The House of Representatives and the Senate recently passed, respectively, the Tax Relief Extension Reconciliation Act of 2005 (H.R. 4297) and the Tax Relief Act of 2005 (S. 2020). The two bills represent the tax reconciliation legislation of the two chambers, enacted under the guidelines of their respective budget resolutions.
Despite this common parentage, the two bills differ significantly on how they would interact with the economy, thus raising the tax policy stakes in the conference committee. The Senate bill is filled with targeted tax cuts and tax subsidies designed to change specific economic behaviors. Little if anything in the bill would affect the rate of economic growth. However, the House bill would take a substantial step toward a stronger economy by extending the lower tax rates on capital gains and dividend income for two years.
The lower tax rates are currently set to expire at the end of 2008. These tax rates help to reduce the tax code's bias against income that is saved and invested and have helped to fuel the current robust economic expansion. The conference committee on these two bills should adopt the House approach on capital gains and dividends.
Temporary Tax Cuts on Investment
The Jobs and Growth Tax Relief Reconciliation Act (JGTRRA) of 2003 temporarily reduced the tax rates on capital gains and dividend income. Proponents of the tax rate cuts argued that reducing these rates would bolster the economy by encouraging investment in promising enterprises and by making dividend payments to stockholders more attractive to companies. Dividend payouts allow companies to reward their shareholders in a way other than focusing just on increasing the stock price.
Recent data show that the tax cut proponents' assessment of JGTRRA was right. Regrettably, Congress has not made these tax cuts permanent and risks reversing these positive developments. Because businesses make investment decisions based in part on the taxes that they will face over many years, it is likely that the prospect of tax increases after 2008 is already discouraging some of the more entrepreneurial and risky undertakings. In the jargon of chief financial officers, the "hurdle rate" (the return on investment required to permit an undertaking to go forward) will rise to levels that make some projects untenable.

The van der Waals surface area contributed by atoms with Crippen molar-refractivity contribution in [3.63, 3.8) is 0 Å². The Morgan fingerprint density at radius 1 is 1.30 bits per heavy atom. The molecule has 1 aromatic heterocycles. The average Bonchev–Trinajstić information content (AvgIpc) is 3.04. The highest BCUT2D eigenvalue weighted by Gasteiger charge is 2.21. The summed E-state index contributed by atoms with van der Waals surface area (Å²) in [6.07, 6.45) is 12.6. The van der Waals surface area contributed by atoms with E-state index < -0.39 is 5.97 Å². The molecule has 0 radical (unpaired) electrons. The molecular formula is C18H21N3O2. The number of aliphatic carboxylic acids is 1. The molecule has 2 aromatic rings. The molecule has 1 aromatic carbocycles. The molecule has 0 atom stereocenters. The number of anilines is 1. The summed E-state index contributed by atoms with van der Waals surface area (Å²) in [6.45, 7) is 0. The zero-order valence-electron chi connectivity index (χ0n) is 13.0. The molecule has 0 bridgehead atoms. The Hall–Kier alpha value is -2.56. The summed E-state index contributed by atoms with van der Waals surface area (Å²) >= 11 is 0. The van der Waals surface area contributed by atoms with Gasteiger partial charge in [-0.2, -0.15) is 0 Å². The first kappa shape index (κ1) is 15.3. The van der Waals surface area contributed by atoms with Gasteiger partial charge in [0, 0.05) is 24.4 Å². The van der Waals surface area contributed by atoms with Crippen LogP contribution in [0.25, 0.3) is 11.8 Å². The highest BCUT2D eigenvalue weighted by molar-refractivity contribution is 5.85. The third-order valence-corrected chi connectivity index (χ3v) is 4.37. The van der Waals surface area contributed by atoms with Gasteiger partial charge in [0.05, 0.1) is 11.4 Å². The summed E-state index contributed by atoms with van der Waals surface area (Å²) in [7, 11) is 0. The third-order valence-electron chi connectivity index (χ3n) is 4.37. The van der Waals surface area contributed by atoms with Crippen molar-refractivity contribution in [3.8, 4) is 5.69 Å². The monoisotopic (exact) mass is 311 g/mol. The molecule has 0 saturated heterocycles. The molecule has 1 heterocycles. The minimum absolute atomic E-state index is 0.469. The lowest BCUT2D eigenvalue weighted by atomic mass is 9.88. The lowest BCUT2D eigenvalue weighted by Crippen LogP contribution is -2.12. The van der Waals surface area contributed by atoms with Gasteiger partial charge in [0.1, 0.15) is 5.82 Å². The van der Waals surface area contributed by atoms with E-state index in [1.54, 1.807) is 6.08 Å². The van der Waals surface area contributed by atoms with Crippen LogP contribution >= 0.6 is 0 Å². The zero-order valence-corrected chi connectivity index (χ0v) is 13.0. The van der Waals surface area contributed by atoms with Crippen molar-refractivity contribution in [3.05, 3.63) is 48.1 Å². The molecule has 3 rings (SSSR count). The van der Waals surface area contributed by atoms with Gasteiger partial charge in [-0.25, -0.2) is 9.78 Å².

Businesses are watching now to see whether Congress will make permanent the first of the major economic growth components of the 2001 and 2003 tax acts, extend them, or allow them to expire. Allowing the low tax rates on investment to expire would signal businesses of all sizes that the other major pro-growth elements of the Bush tax plan will expire, undermining the current economic expansion. Thus, Congress should make the tax reductions permanent, which would:
Bolster economic growth by reducing the cost of capital,
Increase the distribution of dividend payments, and
Make the tax code more stable and predictable-key elements of good tax law.
The 2003 Tax Bill Provisions
With business investment slumping in 2001, 2002, and early 2003, JGTRRA focused on reducing the cost of capital to make investment more attractive. The resulting lower capital costs allowed businesses to invest in slightly riskier projects and retire machines and factories early.
Before these changes, the tax code did not differentiate between dividend income and other types of income. Dividend income could be taxed at a rate as high as 38.6 percent, the highest marginal rate in the tax code. The average marginal tax rate for dividends was 28 percent, almost twice the average marginal rate of capital gains of 15 percent. Taxpayers above the 15 percent marginal tax bracket paid a capital gains tax rate of 20 percent. Those below the 15 percent bracket paid a tax rate of 10 percent.
JGTRRA reduced dividend taxation by treating dividend income like capital gains income. Both dividend and capital gains income are investment income, which means that they have already been taxed once as regular income. JGTRRA sought to reduce the burden of double taxation, which reduces the incentive to invest.
Because of this tax bias against dividends, stockholders preferred compensation in the form of retained earnings (capital gains) rather than distributed earnings (dividends), and companies shifted toward capital gains and stock appreciation and away from dividend payments. The difference in taxation changed the price of capital for companies and made dividend payments more expensive than capital gains. As a result, many companies focused too much on their stock prices, leading to scandals and fraud such as those involving Enron and Arthur Andersen.
Members of Congress wanted to give companies another option to reward shareholders other than increases in stock prices. Taxing capital gains and dividend income at the same rate gives investors a strong incentive to seek reliable companies that would pay out earnings in cash instead of speculative stock gains.
Dividend Payments After JGTRRA